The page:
Iceland’s government and the social partners have reached a new gender pay gap deal. In the next two years they aim to reduce the gap and to agree on a project plan with joint solutions and measures. Their goal is equal pay for equal work. The public sector should set an example for other employers.
Minister for Welfare Guðbjartur Hannesson has signed a three-partite agreement between Iceland’s government, employers and trade unions outlining measures to fight pay gaps in the labour market. The parties will agree on a time-limited project plan. They will negotiate various common measures and cooperate on research, advice and the spread of information over the next two years.
Gender equality is a top priority for Iceland’s government. Early this year Prime Minister Jóhanna Sigurðardóttir told Nordic Labour Journal how important it is to her to fight the gender pay gap. She said her government was preparing a project plan aimed at achieving equal pay.
That project plan has now become reality.
The public sector will take the lead. Management within certain public institutions has some power to influence local wage agreements. Yet so far not enough has been done to address the gender pay gap - quite the opposite.
The project plan includes the formation of a new consultation and cooperation committee with representatives from the government, employers and trade unions. All information on pay gaps and gender equality issues in Iceland will be gathered in a new, central database. There will also be more research into the effect parental leave has on the balance between work and home life, to which extent parents make use of their right to stay at home with their children etc.
The government has also decided to improve the gathering of wage information. The state plans to publish an analysis of public sector wage development in order to identify any gender pay gaps. This will be done on a regular basis to prevent any pay gaps emerging.
The committee will also study how labour market wage agreements are structured and it will help look at work distribution in Iceland’s municipalities to see whether women are paid less than men.
Pay gaps vary between seven and 17 percent in Iceland depending on which survey you look at. There have been many surveys, but different methods have given different results. Minister for Welfare Guðbjartur Hannesson says the surveys do identify a gender pay gap.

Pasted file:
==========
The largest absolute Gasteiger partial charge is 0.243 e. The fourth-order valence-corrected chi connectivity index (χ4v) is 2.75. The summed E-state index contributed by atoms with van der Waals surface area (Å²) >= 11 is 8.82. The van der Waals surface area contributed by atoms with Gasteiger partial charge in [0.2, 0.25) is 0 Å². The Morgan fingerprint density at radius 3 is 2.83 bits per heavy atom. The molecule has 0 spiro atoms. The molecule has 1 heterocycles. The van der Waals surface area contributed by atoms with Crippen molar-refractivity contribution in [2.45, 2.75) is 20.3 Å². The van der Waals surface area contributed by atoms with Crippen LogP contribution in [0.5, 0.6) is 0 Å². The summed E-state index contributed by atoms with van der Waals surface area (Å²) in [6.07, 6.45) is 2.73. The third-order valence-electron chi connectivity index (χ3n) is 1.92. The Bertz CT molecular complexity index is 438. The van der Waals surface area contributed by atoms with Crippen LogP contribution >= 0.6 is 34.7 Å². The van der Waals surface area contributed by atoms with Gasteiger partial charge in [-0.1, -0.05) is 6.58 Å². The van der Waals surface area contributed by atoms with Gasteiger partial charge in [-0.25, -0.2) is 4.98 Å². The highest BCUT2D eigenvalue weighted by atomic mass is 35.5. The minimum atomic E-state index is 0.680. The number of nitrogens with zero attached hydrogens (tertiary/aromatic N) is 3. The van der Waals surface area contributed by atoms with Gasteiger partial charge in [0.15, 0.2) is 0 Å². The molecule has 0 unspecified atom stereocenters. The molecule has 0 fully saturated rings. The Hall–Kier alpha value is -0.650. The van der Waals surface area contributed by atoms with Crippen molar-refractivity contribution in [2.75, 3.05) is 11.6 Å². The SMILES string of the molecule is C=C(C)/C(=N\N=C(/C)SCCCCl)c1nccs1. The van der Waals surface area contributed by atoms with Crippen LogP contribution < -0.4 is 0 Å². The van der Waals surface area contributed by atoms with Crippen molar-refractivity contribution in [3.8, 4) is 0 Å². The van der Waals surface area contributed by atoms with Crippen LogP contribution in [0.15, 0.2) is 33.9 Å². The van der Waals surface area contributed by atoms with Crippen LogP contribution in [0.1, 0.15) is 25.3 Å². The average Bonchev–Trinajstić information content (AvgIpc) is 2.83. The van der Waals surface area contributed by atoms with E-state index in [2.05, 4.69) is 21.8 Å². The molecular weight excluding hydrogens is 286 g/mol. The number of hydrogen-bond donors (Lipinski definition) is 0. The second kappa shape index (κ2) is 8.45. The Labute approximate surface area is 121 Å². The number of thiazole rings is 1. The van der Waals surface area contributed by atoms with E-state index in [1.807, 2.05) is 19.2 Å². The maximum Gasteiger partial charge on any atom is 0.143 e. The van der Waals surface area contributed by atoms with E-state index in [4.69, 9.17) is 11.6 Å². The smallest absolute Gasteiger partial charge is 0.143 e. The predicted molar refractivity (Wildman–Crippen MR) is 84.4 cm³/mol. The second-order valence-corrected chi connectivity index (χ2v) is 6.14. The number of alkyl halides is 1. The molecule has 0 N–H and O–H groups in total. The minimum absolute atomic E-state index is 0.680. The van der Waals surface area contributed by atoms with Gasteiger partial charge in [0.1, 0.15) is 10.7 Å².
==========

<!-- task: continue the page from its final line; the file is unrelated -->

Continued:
“While pay gaps narrowed after the banking crisis, I’m afraid they are widening again,” says Guðbjartur Hannesson.
The launch of the project plan will also see the world’s first certified wage standard being put into practice in Iceland. It is being tested right now but is soon ready for implementation. Both private and public companies can use the standard. They will be given a certificate if they can prove that they are following the standard and are paying equal wages for equal work. The hope is to achieve total wage equality.
Kristín Ástgeirsdóttir is the Managing Director at Iceland’s Centre for Gender Equality. She is happy with the launch of the government’s project plan. She is positive about the agreement to develop a single overview of pay gaps.
She also supports providing companies with information and encouragement.
“I think we have been trying to skirt this issue both in Iceland and in other countries. We should have been doing something earlier,” says Kristín Ástgeirsdóttir.
Marianna Traustadóttir is a gender equality consultant at the Icelandic Confederation of Labour (ASI). She is happy that he committee has enough money to employ a person whose sole job it is to fight the pay gaps.
The Managing Director at Iceland’s Association of Academics (BHM), Stefán Aðalsteinsson, says pay gaps are evident in different sectors. People working in finance or in the building industry are better paid than healthcare workers.
He reckons it is possible to balance wages between sectors and different authorities. Stefán Aðalsteinsson thinks pay gaps are most visible when you look at who gets management jobs in the state and private sectors - they are more likely to be men.
“There is a form of pay gap between the sexes,” says Aðalsteinsson and points out that evening out wages for all employees within one sector could be costly.
“It is easier to bridge the pay gaps when you are only talking about a few individuals,” he says.
Minister for Welfare Guðbjartur Hannesson thinks the project plan realistically can slow the development, but of course he is hoping for an even better result: to turn the trend. But it will take two years before he knows if that can happen.
“That’s when the partners will assess the result and decide whether the project continues,” the Minister says.
Their decision, of course, depends on whether the pay gaps are still present in the labour market at that time.